Why do people bother to invest in hedge funds? Other than a lack of transparency, excessive fees, tax inefficiency, illiquidity, and underperformance, I suppose they’re OK. They do make for nice cocktail party banter. A recent satirical glimpse into the changing language of the hedge fund industry at The Economist makes for some light-hearted reading…
In line with the rest of our industry we are making some changes to the language we use in our marketing and communications. We are writing this letter so we can explain these changes properly. Most importantly, Zilch Capital used to refer to itself as a “hedge fund” but 2008 made it embarrassingly clear we didn’t know how to hedge. At all. So like many others, we have embraced the title of “alternative asset manager”. It’s clunky but ambiguous enough to shield us from criticism next time around.
We know we used to promise “absolute returns” (ie, that you would make money regardless of market conditions) but this pledge has proved impossible to honour. Instead we’re going to give you “risk-adjusted” returns or, failing that, “relative” returns. In years like 2011, when we delivered much less than the S&P 500, you may find that we don’t talk about returns at all.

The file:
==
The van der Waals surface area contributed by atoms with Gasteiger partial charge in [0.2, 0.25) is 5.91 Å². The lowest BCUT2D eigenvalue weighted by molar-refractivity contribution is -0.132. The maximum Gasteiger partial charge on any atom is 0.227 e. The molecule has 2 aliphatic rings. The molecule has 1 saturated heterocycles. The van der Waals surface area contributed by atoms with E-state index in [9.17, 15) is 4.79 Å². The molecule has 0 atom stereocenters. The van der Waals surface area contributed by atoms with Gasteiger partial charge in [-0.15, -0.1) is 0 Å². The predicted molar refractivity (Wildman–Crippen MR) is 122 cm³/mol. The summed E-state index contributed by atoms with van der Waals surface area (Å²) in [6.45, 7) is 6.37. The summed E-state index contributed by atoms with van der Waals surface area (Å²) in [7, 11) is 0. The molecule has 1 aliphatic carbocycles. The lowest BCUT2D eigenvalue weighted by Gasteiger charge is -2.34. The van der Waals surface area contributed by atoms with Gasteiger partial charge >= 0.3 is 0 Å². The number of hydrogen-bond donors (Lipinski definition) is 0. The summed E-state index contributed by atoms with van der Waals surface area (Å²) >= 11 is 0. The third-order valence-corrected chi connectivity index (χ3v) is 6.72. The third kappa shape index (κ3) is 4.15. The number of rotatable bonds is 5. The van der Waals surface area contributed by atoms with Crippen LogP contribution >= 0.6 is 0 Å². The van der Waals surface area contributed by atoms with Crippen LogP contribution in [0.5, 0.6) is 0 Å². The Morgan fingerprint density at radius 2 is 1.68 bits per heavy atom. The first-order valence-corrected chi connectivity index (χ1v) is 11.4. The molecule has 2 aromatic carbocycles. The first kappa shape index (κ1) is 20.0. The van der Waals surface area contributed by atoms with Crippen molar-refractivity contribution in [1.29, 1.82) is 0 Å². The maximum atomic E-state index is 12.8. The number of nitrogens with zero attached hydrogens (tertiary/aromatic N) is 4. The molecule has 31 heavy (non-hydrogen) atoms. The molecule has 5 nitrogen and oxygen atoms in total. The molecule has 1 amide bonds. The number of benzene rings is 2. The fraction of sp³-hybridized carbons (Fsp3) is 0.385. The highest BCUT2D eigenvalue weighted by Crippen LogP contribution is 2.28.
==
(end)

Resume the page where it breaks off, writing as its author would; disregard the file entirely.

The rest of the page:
It is also time to move on from the concept of delivering “alpha”, the skill you’ve paid us such fat fees for. Upon reflection, we have decided that we’re actually much better at giving you “smart beta”. This term is already being touted at industry conferences and we hope shortly to be able to explain what it means. Like our peers we have also started talking a lot about how we are “multi-strategy” and “capital-structure agnostic”, and boasting about the benefits of our “unconstrained” investment approach. This is better than saying we don’t really understand what’s going on.
Some parts of the lexicon will not see style drift. We are still trying to keep alive “two and twenty”, the industry’s shorthand for 2% management fees and 20% performance fees. It is, we’re sure you’ll agree, important to keep up some traditions. Thank you for your continued partnership.
Zilch Capital LLC
is the founder and principal of Westchester, New York-based, Fifth Set Investment Advisors LLC, a Fee-Only, SEC registered investment advisory firm. Following a career in equity research, an examination of competing investment management approaches led Ian to create Fifth Set to offer clients customized wealth management strategies built on a foundation of evidence-based financial theory.